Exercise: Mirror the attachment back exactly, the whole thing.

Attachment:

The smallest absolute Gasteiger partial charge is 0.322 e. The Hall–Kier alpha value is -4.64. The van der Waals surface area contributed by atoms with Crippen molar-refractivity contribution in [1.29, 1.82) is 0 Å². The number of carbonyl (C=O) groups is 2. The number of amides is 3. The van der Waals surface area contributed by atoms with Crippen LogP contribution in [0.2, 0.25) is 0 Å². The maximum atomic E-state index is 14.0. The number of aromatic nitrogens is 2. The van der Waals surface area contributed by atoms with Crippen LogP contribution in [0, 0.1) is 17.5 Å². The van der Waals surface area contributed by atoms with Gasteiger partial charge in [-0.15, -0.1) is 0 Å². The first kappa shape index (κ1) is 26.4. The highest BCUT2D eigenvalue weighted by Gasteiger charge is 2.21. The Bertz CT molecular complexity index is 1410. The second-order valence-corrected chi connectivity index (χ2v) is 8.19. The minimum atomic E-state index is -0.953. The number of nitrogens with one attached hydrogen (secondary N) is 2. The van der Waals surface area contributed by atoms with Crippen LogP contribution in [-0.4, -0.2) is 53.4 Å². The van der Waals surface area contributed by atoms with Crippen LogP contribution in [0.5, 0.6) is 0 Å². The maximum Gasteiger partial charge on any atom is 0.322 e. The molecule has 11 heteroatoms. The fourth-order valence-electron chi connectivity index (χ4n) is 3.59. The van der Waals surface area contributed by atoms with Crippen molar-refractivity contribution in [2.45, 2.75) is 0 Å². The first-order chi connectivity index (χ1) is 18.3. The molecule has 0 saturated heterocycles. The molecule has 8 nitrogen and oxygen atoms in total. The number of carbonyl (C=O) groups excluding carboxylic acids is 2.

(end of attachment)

The smallest absolute Gasteiger partial charge is 0.322 e. The Hall–Kier alpha value is -4.64. The van der Waals surface area contributed by atoms with Crippen molar-refractivity contribution in [1.29, 1.82) is 0 Å². The number of carbonyl (C=O) groups is 2. The number of amides is 3. The van der Waals surface area contributed by atoms with Crippen LogP contribution in [0.2, 0.25) is 0 Å². The maximum atomic E-state index is 14.0. The number of aromatic nitrogens is 2. The van der Waals surface area contributed by atoms with Crippen LogP contribution in [0, 0.1) is 17.5 Å². The van der Waals surface area contributed by atoms with Gasteiger partial charge in [-0.15, -0.1) is 0 Å². The first kappa shape index (κ1) is 26.4. The highest BCUT2D eigenvalue weighted by Gasteiger charge is 2.21. The Bertz CT molecular complexity index is 1410. The second-order valence-corrected chi connectivity index (χ2v) is 8.19. The minimum atomic E-state index is -0.953. The number of nitrogens with one attached hydrogen (secondary N) is 2. The van der Waals surface area contributed by atoms with Crippen LogP contribution in [-0.4, -0.2) is 53.4 Å². The van der Waals surface area contributed by atoms with Crippen LogP contribution in [0.5, 0.6) is 0 Å². The maximum Gasteiger partial charge on any atom is 0.322 e. The molecule has 11 heteroatoms. The fourth-order valence-electron chi connectivity index (χ4n) is 3.59. The van der Waals surface area contributed by atoms with Crippen molar-refractivity contribution in [2.45, 2.75) is 0 Å². The first-order chi connectivity index (χ1) is 18.3. The molecule has 0 saturated heterocycles. The molecule has 8 nitrogen and oxygen atoms in total. The number of carbonyl (C=O) groups excluding carboxylic acids is 2.